Be a student of your region, your city, your neighborhood. This has helped me learn to love where I am living, no matter where that happens to be. We rarely have the option of living where we love, but we can always choose to love where we live.
There are things one can learn about a place to appreciate and value its culture and people, though it can take some serious initiative.
The last few weeks we’ve had the opportunity to explore our region more in-depth and visit places on our Hampton Roads bucket list. Next year we’ll be crossing the pond, as they say, so there’s no time like the present to keep learning about – and learning to love – this region!
First up, I cannot speak highly enough of the newly renovated, world class Chrysler Museum of Art. Always free to the public. Go there. Now.
The Norfolk Botanical Garden is a favorite year round. We could spend all day here and still not walk every path and appreciate the different regions (or spend enough time partaking of all the children’s activities). Watching the planes take off at Norfolk International Airport from the viewing point adjacent to the botanical garden parking lot is also probably not an experience you can have at any other garden in the country. Doesn’t get much closer than that.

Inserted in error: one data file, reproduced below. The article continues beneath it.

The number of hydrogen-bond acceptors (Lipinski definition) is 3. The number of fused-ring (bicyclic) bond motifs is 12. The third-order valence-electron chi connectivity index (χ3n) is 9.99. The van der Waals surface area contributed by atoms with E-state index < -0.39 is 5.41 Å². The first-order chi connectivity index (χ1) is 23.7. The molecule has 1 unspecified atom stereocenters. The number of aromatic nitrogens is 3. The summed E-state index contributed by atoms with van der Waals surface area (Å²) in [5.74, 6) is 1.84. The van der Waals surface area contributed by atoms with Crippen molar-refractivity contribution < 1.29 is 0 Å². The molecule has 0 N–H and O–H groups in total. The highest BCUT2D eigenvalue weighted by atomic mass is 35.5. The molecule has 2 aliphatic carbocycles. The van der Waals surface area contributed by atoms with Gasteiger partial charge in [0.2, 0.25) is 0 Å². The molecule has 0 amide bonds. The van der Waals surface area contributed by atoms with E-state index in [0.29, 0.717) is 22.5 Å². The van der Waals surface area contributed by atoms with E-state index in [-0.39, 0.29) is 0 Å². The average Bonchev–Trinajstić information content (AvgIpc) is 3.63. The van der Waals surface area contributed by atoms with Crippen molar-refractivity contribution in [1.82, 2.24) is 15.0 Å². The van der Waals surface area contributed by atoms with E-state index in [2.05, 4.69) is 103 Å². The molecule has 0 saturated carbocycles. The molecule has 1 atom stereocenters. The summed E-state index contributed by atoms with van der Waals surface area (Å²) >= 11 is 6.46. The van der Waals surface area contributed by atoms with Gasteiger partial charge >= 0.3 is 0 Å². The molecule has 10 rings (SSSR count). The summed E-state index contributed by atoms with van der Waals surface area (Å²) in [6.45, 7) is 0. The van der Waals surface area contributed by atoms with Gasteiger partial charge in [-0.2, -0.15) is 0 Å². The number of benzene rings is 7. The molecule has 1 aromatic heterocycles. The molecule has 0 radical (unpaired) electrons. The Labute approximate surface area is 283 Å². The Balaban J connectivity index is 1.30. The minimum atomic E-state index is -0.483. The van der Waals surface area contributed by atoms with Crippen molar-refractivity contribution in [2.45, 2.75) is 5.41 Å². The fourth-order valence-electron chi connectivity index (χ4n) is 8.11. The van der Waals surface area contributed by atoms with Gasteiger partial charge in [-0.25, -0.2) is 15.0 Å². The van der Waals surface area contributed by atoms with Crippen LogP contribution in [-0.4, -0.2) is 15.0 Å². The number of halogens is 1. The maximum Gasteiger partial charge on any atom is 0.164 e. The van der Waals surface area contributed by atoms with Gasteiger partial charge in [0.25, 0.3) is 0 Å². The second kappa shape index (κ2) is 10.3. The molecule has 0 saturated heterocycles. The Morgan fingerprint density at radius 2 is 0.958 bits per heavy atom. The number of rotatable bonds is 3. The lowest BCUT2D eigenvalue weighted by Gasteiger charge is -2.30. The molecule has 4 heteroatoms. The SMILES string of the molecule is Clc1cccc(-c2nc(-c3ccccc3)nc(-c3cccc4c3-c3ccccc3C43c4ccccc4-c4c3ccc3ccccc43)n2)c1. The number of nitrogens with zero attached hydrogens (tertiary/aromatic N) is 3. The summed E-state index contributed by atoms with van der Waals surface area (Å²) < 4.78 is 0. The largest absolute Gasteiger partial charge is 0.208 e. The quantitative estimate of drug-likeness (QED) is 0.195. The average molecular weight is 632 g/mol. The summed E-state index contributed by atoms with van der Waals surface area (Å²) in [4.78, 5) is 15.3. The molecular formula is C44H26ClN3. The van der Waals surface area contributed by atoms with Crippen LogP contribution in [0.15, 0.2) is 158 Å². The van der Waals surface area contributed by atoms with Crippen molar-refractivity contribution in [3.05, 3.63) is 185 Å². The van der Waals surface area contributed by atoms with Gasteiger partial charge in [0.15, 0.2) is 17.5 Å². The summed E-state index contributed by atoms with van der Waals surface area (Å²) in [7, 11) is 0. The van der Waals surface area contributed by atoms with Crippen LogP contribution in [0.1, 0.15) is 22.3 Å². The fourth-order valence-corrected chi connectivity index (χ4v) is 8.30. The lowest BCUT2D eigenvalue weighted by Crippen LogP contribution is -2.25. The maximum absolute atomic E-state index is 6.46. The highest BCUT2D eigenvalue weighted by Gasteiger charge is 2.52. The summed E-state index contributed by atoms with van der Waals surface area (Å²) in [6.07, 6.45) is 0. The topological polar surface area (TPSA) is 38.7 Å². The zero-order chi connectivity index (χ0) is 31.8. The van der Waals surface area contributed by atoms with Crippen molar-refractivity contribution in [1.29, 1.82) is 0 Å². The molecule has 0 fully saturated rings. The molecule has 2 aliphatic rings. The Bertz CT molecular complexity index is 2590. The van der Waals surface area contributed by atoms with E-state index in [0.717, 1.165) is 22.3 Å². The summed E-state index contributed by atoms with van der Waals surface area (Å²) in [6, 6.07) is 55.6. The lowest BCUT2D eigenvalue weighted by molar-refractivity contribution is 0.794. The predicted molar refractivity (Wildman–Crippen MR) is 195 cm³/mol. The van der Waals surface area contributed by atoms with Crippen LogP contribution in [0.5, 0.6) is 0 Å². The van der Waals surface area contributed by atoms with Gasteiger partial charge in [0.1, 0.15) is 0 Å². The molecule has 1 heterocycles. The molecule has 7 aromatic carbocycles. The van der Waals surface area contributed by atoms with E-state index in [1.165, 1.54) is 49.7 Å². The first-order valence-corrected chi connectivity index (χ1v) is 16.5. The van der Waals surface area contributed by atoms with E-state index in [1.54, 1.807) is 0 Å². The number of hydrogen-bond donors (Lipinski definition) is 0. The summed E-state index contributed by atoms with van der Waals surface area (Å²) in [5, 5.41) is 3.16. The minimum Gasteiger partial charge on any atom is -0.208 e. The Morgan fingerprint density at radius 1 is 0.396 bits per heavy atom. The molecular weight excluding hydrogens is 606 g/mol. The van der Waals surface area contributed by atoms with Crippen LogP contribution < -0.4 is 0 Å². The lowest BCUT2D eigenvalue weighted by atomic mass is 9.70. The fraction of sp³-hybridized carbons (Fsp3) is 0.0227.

Fort Monroe is a national monument maintained by the National Park Service. The fortress, originally built from 1819 to 1834, is the largest stone fortress in the U.S. It covers a large area of land and people still rent the homes and live within the fortress walls. It’s very unique. The Casemate Museum located inside the battlements is free of charge and filled with fascinating exhibits highlighting the history of the region.
3 responses to “Loving Place – Hampton Roads, Virginia”
Hi great reading your ppost
[…] walking the streets of my neighborhood, biking a pathway in Ghent, or strolling through the Norfolk Botanical Gardens, I’m always surprised by the vignettes of nature that pop up in the urban landscape – […]
I LOVE this – “Be a student of your region” of your place, of where you have been put. This is so critical for TCKs and saying this changes the paradigm. Instead of being expected to ‘know’ a place – the encouragement is to ‘study’ which can make you comfortable in the outsider role. Thank you for this great reminder this morning.